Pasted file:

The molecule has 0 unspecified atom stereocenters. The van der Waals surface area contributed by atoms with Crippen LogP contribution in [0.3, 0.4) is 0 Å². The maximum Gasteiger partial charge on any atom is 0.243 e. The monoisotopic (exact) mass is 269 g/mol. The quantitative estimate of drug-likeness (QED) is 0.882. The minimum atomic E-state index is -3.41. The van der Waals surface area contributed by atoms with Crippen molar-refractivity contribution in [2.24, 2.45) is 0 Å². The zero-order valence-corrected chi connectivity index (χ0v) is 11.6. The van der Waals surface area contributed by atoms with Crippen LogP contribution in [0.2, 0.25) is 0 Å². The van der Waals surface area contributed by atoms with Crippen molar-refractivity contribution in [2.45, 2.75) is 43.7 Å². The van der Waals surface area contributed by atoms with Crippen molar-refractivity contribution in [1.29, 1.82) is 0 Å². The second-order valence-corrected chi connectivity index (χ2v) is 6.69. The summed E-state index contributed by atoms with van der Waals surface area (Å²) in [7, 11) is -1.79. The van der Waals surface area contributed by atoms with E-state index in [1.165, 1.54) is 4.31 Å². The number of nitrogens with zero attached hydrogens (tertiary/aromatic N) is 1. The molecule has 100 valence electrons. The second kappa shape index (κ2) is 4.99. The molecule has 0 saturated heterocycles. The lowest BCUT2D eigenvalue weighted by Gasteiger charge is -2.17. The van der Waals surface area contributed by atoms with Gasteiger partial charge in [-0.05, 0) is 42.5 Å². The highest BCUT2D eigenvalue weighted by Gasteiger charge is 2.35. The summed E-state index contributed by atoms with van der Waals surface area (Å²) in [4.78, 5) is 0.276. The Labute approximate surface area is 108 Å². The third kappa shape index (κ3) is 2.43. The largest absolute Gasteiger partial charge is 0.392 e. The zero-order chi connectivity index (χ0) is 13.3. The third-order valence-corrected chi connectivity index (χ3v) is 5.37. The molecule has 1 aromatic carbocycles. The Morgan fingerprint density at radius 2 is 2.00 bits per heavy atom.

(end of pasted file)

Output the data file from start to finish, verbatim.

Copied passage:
The molecule has 0 unspecified atom stereocenters. The van der Waals surface area contributed by atoms with Crippen LogP contribution in [0.3, 0.4) is 0 Å². The maximum Gasteiger partial charge on any atom is 0.243 e. The monoisotopic (exact) mass is 269 g/mol. The quantitative estimate of drug-likeness (QED) is 0.882. The minimum atomic E-state index is -3.41. The van der Waals surface area contributed by atoms with Crippen molar-refractivity contribution in [2.24, 2.45) is 0 Å². The zero-order valence-corrected chi connectivity index (χ0v) is 11.6. The van der Waals surface area contributed by atoms with Crippen LogP contribution in [0.2, 0.25) is 0 Å². The van der Waals surface area contributed by atoms with Crippen molar-refractivity contribution in [2.45, 2.75) is 43.7 Å². The van der Waals surface area contributed by atoms with Crippen molar-refractivity contribution in [1.29, 1.82) is 0 Å². The second-order valence-corrected chi connectivity index (χ2v) is 6.69. The summed E-state index contributed by atoms with van der Waals surface area (Å²) in [7, 11) is -1.79. The van der Waals surface area contributed by atoms with E-state index in [1.165, 1.54) is 4.31 Å². The number of nitrogens with zero attached hydrogens (tertiary/aromatic N) is 1. The molecule has 100 valence electrons. The second kappa shape index (κ2) is 4.99. The molecule has 0 saturated heterocycles. The lowest BCUT2D eigenvalue weighted by Gasteiger charge is -2.17. The van der Waals surface area contributed by atoms with Gasteiger partial charge in [-0.05, 0) is 42.5 Å². The highest BCUT2D eigenvalue weighted by Gasteiger charge is 2.35. The summed E-state index contributed by atoms with van der Waals surface area (Å²) in [4.78, 5) is 0.276. The Labute approximate surface area is 108 Å². The third kappa shape index (κ3) is 2.43. The largest absolute Gasteiger partial charge is 0.392 e. The zero-order chi connectivity index (χ0) is 13.3. The third-order valence-corrected chi connectivity index (χ3v) is 5.37. The molecule has 1 aromatic carbocycles. The Morgan fingerprint density at radius 2 is 2.00 bits per heavy atom.